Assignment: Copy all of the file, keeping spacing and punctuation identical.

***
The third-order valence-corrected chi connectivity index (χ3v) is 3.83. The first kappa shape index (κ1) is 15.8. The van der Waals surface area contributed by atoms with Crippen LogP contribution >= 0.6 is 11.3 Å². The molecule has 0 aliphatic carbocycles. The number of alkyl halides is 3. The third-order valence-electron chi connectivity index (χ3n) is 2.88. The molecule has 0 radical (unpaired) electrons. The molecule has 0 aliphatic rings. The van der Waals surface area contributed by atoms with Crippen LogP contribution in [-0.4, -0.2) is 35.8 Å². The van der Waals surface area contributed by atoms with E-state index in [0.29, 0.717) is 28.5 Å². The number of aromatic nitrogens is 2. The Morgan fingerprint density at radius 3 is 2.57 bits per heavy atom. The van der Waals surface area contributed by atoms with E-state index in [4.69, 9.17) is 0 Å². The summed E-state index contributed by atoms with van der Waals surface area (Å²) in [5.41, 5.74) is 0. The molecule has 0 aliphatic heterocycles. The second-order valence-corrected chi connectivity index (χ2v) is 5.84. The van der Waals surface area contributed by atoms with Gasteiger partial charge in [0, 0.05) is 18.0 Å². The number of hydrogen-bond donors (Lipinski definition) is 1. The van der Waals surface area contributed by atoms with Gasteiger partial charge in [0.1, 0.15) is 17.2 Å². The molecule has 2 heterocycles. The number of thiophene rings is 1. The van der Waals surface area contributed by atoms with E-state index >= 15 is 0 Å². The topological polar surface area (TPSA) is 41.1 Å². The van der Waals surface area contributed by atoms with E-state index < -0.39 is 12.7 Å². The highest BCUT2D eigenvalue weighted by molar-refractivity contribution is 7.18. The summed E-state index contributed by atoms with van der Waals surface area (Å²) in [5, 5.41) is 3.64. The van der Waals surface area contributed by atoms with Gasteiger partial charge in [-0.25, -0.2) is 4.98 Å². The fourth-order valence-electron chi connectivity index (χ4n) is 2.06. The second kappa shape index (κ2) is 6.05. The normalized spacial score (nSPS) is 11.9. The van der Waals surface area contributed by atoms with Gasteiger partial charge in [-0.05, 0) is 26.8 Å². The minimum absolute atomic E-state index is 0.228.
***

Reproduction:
The third-order valence-corrected chi connectivity index (χ3v) is 3.83. The first kappa shape index (κ1) is 15.8. The van der Waals surface area contributed by atoms with Crippen LogP contribution >= 0.6 is 11.3 Å². The molecule has 0 aliphatic carbocycles. The number of alkyl halides is 3. The third-order valence-electron chi connectivity index (χ3n) is 2.88. The molecule has 0 radical (unpaired) electrons. The molecule has 0 aliphatic rings. The van der Waals surface area contributed by atoms with Crippen LogP contribution in [-0.4, -0.2) is 35.8 Å². The van der Waals surface area contributed by atoms with E-state index in [0.29, 0.717) is 28.5 Å². The number of aromatic nitrogens is 2. The Morgan fingerprint density at radius 3 is 2.57 bits per heavy atom. The van der Waals surface area contributed by atoms with E-state index in [4.69, 9.17) is 0 Å². The summed E-state index contributed by atoms with van der Waals surface area (Å²) in [5.41, 5.74) is 0. The molecule has 0 aliphatic heterocycles. The second-order valence-corrected chi connectivity index (χ2v) is 5.84. The van der Waals surface area contributed by atoms with Gasteiger partial charge in [0, 0.05) is 18.0 Å². The number of hydrogen-bond donors (Lipinski definition) is 1. The van der Waals surface area contributed by atoms with Gasteiger partial charge in [0.1, 0.15) is 17.2 Å². The molecule has 2 heterocycles. The number of thiophene rings is 1. The van der Waals surface area contributed by atoms with E-state index >= 15 is 0 Å². The topological polar surface area (TPSA) is 41.1 Å². The van der Waals surface area contributed by atoms with E-state index < -0.39 is 12.7 Å². The highest BCUT2D eigenvalue weighted by molar-refractivity contribution is 7.18. The summed E-state index contributed by atoms with van der Waals surface area (Å²) in [5, 5.41) is 3.64. The van der Waals surface area contributed by atoms with Gasteiger partial charge in [-0.25, -0.2) is 4.98 Å². The fourth-order valence-electron chi connectivity index (χ4n) is 2.06. The second kappa shape index (κ2) is 6.05. The normalized spacial score (nSPS) is 11.9. The van der Waals surface area contributed by atoms with Gasteiger partial charge in [-0.05, 0) is 26.8 Å². The minimum absolute atomic E-state index is 0.228.